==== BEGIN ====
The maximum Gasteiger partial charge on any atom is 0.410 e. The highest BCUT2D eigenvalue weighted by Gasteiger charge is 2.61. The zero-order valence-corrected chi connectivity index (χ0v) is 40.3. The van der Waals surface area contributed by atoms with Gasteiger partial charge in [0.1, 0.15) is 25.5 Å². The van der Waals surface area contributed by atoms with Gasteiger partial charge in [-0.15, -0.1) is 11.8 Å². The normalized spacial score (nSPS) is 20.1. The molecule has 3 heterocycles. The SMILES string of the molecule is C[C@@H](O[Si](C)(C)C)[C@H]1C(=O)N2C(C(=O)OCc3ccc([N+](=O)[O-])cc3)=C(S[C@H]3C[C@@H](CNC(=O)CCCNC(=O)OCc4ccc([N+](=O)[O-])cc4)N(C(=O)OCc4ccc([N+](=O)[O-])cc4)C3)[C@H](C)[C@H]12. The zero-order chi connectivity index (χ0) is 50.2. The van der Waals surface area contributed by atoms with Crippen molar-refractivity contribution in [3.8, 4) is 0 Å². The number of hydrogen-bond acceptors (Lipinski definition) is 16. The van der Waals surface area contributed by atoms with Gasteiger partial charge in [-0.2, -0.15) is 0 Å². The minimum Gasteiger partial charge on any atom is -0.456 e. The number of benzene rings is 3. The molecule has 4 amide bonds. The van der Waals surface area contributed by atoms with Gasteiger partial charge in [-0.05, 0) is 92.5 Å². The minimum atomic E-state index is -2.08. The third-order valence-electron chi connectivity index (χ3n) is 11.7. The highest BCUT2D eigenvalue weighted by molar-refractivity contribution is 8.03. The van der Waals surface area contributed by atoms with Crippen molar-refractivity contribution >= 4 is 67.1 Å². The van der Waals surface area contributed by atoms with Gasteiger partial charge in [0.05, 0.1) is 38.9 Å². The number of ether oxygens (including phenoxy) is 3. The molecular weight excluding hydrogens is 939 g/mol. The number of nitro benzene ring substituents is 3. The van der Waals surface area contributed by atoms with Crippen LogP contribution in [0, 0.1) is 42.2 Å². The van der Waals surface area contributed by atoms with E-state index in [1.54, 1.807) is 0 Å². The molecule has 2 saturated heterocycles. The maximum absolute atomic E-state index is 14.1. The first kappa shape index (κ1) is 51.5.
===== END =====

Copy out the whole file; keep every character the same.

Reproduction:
The maximum Gasteiger partial charge on any atom is 0.410 e. The highest BCUT2D eigenvalue weighted by Gasteiger charge is 2.61. The zero-order valence-corrected chi connectivity index (χ0v) is 40.3. The van der Waals surface area contributed by atoms with Gasteiger partial charge in [0.1, 0.15) is 25.5 Å². The van der Waals surface area contributed by atoms with Gasteiger partial charge in [-0.15, -0.1) is 11.8 Å². The normalized spacial score (nSPS) is 20.1. The molecule has 3 heterocycles. The SMILES string of the molecule is C[C@@H](O[Si](C)(C)C)[C@H]1C(=O)N2C(C(=O)OCc3ccc([N+](=O)[O-])cc3)=C(S[C@H]3C[C@@H](CNC(=O)CCCNC(=O)OCc4ccc([N+](=O)[O-])cc4)N(C(=O)OCc4ccc([N+](=O)[O-])cc4)C3)[C@H](C)[C@H]12. The zero-order chi connectivity index (χ0) is 50.2. The van der Waals surface area contributed by atoms with Crippen molar-refractivity contribution in [3.8, 4) is 0 Å². The number of hydrogen-bond acceptors (Lipinski definition) is 16. The van der Waals surface area contributed by atoms with Gasteiger partial charge in [-0.2, -0.15) is 0 Å². The minimum Gasteiger partial charge on any atom is -0.456 e. The number of benzene rings is 3. The molecule has 4 amide bonds. The van der Waals surface area contributed by atoms with Gasteiger partial charge in [-0.05, 0) is 92.5 Å². The minimum atomic E-state index is -2.08. The third-order valence-electron chi connectivity index (χ3n) is 11.7. The highest BCUT2D eigenvalue weighted by molar-refractivity contribution is 8.03. The van der Waals surface area contributed by atoms with Crippen molar-refractivity contribution >= 4 is 67.1 Å². The van der Waals surface area contributed by atoms with Gasteiger partial charge in [0.05, 0.1) is 38.9 Å². The number of ether oxygens (including phenoxy) is 3. The molecular weight excluding hydrogens is 939 g/mol. The number of nitro benzene ring substituents is 3. The van der Waals surface area contributed by atoms with Crippen LogP contribution in [0, 0.1) is 42.2 Å². The van der Waals surface area contributed by atoms with E-state index in [1.54, 1.807) is 0 Å². The molecule has 2 saturated heterocycles. The maximum absolute atomic E-state index is 14.1. The first kappa shape index (κ1) is 51.5.